Fall light. The sun sets earlier. I saw these shadows, and remembered photos I took at this time of year, in this style, some time ago. So I took new ones, in the same way.
This week has been disquieting. Anxiety, tears, bewilderment mixed with resolve. Each time I waiver I try to focus on something solid. A good habit. Put one foot in front of the other. Tomorrow is a new day. Oblivion is a temporary solution, only postponing the inevitable reckoning. Not now, but later. Still, later will be now.
I’m reading a slim book of essays about artists who, after achieving some measure of success, chucked it all (“Tell Them I Said No,” by Martin Herbert (2016)). Some of these essays relate to the facts of the contemporary art market. What happens during or after Covid times, though?
Then today I read this article, about how the painter Mark Bradford is doing and what he is making during these times: https://www.kcrw.com/news/shows/press-play-with-madeleine-brand/election-lasd-art/mark-bradford-quarantine-paintings. This quote struck me:
“‘So I just kind of reminded myself that I’ve been in this fight for value, and that more people should have access to contemporary art, to museums, to this thing that we call culture. It’s why I started Art + Practice where I started it — because I felt that more people should have access to this thing on the way to the store, on their way to the bus stop, on their way to wherever they go.
Why is it that we have to get on a bus and travel across town to have access to culture? I think all of it was going through my head at one time. Still is.’”
On my mind, yes, these markets – there’s one for the elite, which ends up being preserved in museums and becomes “history.” What happens to artists who want to make art accessible, not just in some white space across town you have to take a bus to get to (and pay money to see)? How do you take it out of rarified air, and who has the humility to insist that it’s something for everyone to have, not just the rich, who use art for their own social reasons, i.e. on another planet – not Covid Mars, but High White Gate Mars?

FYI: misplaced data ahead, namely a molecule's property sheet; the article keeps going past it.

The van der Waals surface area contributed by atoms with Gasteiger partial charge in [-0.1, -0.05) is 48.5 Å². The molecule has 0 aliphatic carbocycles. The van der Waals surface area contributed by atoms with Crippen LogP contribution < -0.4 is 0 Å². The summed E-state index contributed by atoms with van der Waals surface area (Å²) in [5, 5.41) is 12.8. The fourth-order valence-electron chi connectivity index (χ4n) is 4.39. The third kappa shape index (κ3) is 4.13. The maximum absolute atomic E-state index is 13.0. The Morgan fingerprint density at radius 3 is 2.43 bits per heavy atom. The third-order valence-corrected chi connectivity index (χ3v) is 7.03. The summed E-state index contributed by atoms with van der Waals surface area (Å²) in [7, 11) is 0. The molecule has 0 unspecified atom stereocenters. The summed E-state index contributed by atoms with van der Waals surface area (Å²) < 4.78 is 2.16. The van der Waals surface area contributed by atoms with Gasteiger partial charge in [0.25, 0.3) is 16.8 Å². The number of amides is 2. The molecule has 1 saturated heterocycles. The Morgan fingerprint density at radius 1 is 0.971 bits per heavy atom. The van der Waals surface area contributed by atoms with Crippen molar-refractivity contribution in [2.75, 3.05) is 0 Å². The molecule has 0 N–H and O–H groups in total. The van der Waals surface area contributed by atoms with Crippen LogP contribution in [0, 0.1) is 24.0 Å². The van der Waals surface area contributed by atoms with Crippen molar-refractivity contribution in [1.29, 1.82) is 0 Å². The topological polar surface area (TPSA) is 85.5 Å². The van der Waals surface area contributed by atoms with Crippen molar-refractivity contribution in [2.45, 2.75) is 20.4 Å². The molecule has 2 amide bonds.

The social inequalities revealed by Covid are not new, they’re not a surprise. Art made by a single person without assistants is not new, it’s not a surprise. That people, ALL people, need art for their own reasons is not new, it’s not a surprise.
When this pandemic fades, what will artists have learned about the relationship between what they make, and the inequalities perpetuated by those who buy it, who elevate it, and elevate them? What decisions will they make about these inequalities being made more vocal, more visible, and artist connections to the wealth of the patrons of the art world? Will they continue to accept this patronage as is, in return for status?
Each decision has its consequences. Each person has the right to make their own decisions, own them and live with them. What I am looking for though, is honesty about that, acknowledgment of one’s role in supporting and perpetuating a system which puts gulfs between people of different backgrounds, about something which should be above power plays.
Right? Or is art not really for everyone?